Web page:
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TFN FanFilms | Post-production | Rotoscoping
  Lightsaber Effect Rotoscoping in an Adobe Premiere Filmstrip, New: Improved Technique
by Darel Finley
Click thumbnail to view QuickTime movie.

Copyright June 2000, Darel Finley

The rotoscoping technique described in this page has been substantially improved since the original "Henry and His New Toy" tutorial! The benefits of the new method are:
* Easier and faster -- ends of saber round automatically.
* Better look -- truer to the Lucasfilm effect.
* More detailed tutorial -- explicit step-by-step instructions.

(Copyright Notice: The word "lightsaber" is probably owned by Lucasfilm Ltd., and "Star Wars" definitely is. This webpage is for informational purposes only, and I recommend using the authentic lightsaber effect only for non-commercial, experimental, amateur filmmaking.)

Ever since we saw the original Star Wars in 1977 (when it didn't say "Episode IV A New Hope"), enthusiasts such as myself have been wanting to have the ability to generate similar effects. Well it's been a long wait, but finally the equipment and the technique are within our grasp!

1. Making the Sabers

First, make one or more fake lightsabers. This consists of some kind of handle with a strong rod coming off of it for the beam. For "Henry" I used the plastic tube from the center of a roll of CalComp plotter paper. Then I wrapped blue and black electrical tape around one end to simulate the handle. (I left the blue end-cap on the taped end, to give it a little extra length.) The result kind of looks like a lightsaber already since the tube is white, but this is irrelevant since no one's going to be seeing the rod anyway.

For a more authentic look, buy a saber prop from one of the various sites that sell them. I found the best bargains (and very high-quality sabers) at ParkSabers. A 0.75 inch dowel can be securely installed in these sabers, by backing out a few screws from the central tube, inserting the dowel, and driving the screws back in through the dowel. The screws aren't wood screws, but they drive easily into a wooden dowel with just an allen wrench. Here are two views of the "Avenger" model from ParkSabers:

The rod should extend about 30 inches beyond the end of the handle, and should be somewhere between 0.5 and 0.75 inches in diameter. (The plastic tube Henry is waving around is a lot thicker than that -- 1.3 inches -- which creates problems because even with a white tube, there are times when it is darker than the local background, and it's hard to cover it all up. But with a 0.75 inch dowel rod this shouldn't be a problem.)

Next I painted alternating bands of paint up the dowel, making it look something like a marquee selector. Plus a different color at the tip. This is so when the beam is moving fast and blurring badly, you can still see clearly what area it traverses. It also helps to ensure that no matter what color the local background (black, white, or whatever), you'll be able to see the rod. (Naturally, these goofy-looking bands won't be visible anywhere in your finished film.) I didn't go to the effort to do this banding for the Henry clip, so maybe you won't need to either. Here's my attempt at this banding. To simplify, I painted 3-inch-wide stripes, and used the wood color for the alternation. So I only had to paint 5 bands on each rod:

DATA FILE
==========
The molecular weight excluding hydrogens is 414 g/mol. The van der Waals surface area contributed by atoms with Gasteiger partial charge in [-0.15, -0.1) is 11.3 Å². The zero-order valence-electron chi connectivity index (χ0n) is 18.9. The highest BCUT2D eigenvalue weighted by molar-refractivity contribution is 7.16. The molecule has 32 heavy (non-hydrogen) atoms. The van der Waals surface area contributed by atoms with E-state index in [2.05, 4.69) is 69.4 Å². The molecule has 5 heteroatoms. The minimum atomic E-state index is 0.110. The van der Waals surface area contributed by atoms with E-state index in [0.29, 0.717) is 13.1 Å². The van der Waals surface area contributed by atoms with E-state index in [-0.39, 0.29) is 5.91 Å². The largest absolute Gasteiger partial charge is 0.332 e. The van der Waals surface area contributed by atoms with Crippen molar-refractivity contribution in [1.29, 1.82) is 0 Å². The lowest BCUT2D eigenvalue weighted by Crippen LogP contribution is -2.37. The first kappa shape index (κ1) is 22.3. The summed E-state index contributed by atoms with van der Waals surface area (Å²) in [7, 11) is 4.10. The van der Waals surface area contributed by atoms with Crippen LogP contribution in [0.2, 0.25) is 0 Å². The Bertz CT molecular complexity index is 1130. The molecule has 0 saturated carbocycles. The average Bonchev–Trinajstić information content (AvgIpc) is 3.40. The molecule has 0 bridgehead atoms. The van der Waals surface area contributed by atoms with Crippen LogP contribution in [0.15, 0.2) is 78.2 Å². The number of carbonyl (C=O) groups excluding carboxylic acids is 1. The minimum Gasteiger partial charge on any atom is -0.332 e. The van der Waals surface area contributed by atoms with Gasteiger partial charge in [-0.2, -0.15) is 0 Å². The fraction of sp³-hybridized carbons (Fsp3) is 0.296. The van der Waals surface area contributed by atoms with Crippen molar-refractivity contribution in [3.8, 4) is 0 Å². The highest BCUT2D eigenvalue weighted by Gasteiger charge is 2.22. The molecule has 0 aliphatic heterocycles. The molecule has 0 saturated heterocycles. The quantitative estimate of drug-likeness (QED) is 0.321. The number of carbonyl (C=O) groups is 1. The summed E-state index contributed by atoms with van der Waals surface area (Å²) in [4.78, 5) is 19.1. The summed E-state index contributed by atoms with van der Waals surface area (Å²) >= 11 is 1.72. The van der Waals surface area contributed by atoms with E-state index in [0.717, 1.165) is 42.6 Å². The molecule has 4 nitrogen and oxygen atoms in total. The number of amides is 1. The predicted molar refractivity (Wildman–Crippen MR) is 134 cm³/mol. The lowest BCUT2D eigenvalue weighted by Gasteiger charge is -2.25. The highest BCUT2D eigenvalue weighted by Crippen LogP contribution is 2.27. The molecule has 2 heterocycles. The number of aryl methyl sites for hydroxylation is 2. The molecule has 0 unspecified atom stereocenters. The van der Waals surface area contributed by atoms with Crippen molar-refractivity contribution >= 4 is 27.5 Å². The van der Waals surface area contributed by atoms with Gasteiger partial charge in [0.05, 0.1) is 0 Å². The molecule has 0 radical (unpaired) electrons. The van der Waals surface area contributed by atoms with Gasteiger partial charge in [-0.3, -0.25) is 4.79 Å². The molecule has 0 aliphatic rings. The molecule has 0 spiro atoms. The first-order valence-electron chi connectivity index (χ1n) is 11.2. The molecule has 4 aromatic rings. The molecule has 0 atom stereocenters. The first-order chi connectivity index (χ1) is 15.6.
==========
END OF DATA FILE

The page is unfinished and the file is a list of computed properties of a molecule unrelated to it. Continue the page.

Use different coloration on each saber to make them easily differentiable in closeup shots where the fighters have crossed beams and are glaring/sneering at each other. Otherwise it will be difficult to tell whose beam is whose.

2. Film the actors.

Don't try to frame everything neatly in the shot. If the saber goes out of view partially, so what? It happened in the Star Wars movies all the time. Trying to get everything neatly in the shot just draws attention to the fact that it isn't real.

(WARNING: Mock fighting with mock lightsabers can be dangerous. Try it at your own risk.)

3. Capture To Filmstrip File

3a. After capturing a raw saber clip into Premiere, place it into the timeline of your film project, then move the pale blue "work area" bar to include just the saber clip. Then select File > Export > Movie.

3b. Click the Settings button.

3c. Under "General Settings" select a File Type of "Filmstrip" and a Range of "Work Area".

3d. Under "Video Settings" select the appropriate frame size and frame rate for your movie. For my red-saber example movie, I chose 320x240, 15 fps.

3e. Click the OK button, name your filmstrip "Raw Filmstrip", then click the other OK button and your filmstrip will be created.

Tip: Filmstrip files are very huge, and unless you have a lot of memory, they will be an enormous headache to deal with in Photoshop. I recommend that you have at least 128 megabytes of real RAM, and process saber footage in filmstrips of only a few seconds at most. If you have a Mac running OS 9 or older, it is a good idea to turn virtual memory off (which will require a reboot), and allocate a lot of RAM to Photoshop (in the Get Info dialog).